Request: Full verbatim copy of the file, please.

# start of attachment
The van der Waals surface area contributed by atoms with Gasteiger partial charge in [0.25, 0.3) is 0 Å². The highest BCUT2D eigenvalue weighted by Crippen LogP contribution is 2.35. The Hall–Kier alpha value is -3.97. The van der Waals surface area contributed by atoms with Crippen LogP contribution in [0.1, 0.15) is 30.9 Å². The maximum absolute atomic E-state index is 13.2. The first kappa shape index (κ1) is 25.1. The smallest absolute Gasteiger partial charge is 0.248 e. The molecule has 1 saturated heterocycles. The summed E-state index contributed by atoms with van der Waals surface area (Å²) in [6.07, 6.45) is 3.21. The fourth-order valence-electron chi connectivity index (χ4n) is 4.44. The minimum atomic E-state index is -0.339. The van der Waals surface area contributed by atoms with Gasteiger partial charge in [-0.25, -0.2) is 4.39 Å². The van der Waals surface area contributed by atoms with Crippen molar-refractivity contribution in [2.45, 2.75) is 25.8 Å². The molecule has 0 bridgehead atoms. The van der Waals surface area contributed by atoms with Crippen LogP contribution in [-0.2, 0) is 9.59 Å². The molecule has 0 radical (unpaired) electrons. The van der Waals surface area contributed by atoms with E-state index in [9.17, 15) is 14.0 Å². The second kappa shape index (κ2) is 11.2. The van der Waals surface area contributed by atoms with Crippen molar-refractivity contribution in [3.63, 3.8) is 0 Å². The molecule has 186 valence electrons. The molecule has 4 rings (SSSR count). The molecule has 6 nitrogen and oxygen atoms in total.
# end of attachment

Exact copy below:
The van der Waals surface area contributed by atoms with Gasteiger partial charge in [0.25, 0.3) is 0 Å². The highest BCUT2D eigenvalue weighted by Crippen LogP contribution is 2.35. The Hall–Kier alpha value is -3.97. The van der Waals surface area contributed by atoms with Crippen LogP contribution in [0.1, 0.15) is 30.9 Å². The maximum absolute atomic E-state index is 13.2. The first kappa shape index (κ1) is 25.1. The smallest absolute Gasteiger partial charge is 0.248 e. The molecule has 1 saturated heterocycles. The summed E-state index contributed by atoms with van der Waals surface area (Å²) in [6.07, 6.45) is 3.21. The fourth-order valence-electron chi connectivity index (χ4n) is 4.44. The minimum atomic E-state index is -0.339. The van der Waals surface area contributed by atoms with Gasteiger partial charge in [-0.25, -0.2) is 4.39 Å². The van der Waals surface area contributed by atoms with Crippen molar-refractivity contribution in [2.45, 2.75) is 25.8 Å². The molecule has 0 bridgehead atoms. The van der Waals surface area contributed by atoms with Crippen LogP contribution in [-0.2, 0) is 9.59 Å². The molecule has 0 radical (unpaired) electrons. The van der Waals surface area contributed by atoms with E-state index in [9.17, 15) is 14.0 Å². The second kappa shape index (κ2) is 11.2. The van der Waals surface area contributed by atoms with Crippen molar-refractivity contribution in [3.63, 3.8) is 0 Å². The molecule has 186 valence electrons. The molecule has 4 rings (SSSR count). The molecule has 6 nitrogen and oxygen atoms in total.